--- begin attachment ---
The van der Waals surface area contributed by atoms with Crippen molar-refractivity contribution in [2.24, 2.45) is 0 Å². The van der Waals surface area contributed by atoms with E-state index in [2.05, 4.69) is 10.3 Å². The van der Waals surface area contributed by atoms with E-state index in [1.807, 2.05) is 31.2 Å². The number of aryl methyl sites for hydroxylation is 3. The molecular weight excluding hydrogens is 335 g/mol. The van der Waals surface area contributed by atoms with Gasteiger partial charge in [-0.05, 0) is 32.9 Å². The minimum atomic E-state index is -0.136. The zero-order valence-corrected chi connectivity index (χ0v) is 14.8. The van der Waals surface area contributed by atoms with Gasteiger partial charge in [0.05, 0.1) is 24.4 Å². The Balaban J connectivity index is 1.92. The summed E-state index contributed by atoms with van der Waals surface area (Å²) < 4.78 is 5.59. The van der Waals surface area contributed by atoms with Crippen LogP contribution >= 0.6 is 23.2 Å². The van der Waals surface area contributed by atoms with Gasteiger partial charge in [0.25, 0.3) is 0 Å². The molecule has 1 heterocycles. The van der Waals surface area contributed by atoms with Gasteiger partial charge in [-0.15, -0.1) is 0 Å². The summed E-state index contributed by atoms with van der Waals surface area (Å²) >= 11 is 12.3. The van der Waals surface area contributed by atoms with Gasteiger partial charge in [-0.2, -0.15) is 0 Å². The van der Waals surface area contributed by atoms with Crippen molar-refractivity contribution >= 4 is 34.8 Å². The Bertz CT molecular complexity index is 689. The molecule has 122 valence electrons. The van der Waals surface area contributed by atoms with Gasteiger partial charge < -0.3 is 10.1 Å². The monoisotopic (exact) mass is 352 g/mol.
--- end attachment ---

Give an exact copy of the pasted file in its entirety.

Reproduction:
The van der Waals surface area contributed by atoms with Crippen molar-refractivity contribution in [2.24, 2.45) is 0 Å². The van der Waals surface area contributed by atoms with E-state index in [2.05, 4.69) is 10.3 Å². The van der Waals surface area contributed by atoms with E-state index in [1.807, 2.05) is 31.2 Å². The number of aryl methyl sites for hydroxylation is 3. The molecular weight excluding hydrogens is 335 g/mol. The van der Waals surface area contributed by atoms with Gasteiger partial charge in [-0.05, 0) is 32.9 Å². The minimum atomic E-state index is -0.136. The zero-order valence-corrected chi connectivity index (χ0v) is 14.8. The van der Waals surface area contributed by atoms with Gasteiger partial charge in [0.05, 0.1) is 24.4 Å². The Balaban J connectivity index is 1.92. The summed E-state index contributed by atoms with van der Waals surface area (Å²) < 4.78 is 5.59. The van der Waals surface area contributed by atoms with Crippen LogP contribution >= 0.6 is 23.2 Å². The van der Waals surface area contributed by atoms with Gasteiger partial charge in [0.25, 0.3) is 0 Å². The molecule has 1 heterocycles. The van der Waals surface area contributed by atoms with Gasteiger partial charge in [-0.15, -0.1) is 0 Å². The summed E-state index contributed by atoms with van der Waals surface area (Å²) >= 11 is 12.3. The van der Waals surface area contributed by atoms with Gasteiger partial charge in [-0.2, -0.15) is 0 Å². The van der Waals surface area contributed by atoms with Crippen molar-refractivity contribution >= 4 is 34.8 Å². The Bertz CT molecular complexity index is 689. The molecule has 122 valence electrons. The van der Waals surface area contributed by atoms with Gasteiger partial charge < -0.3 is 10.1 Å². The monoisotopic (exact) mass is 352 g/mol.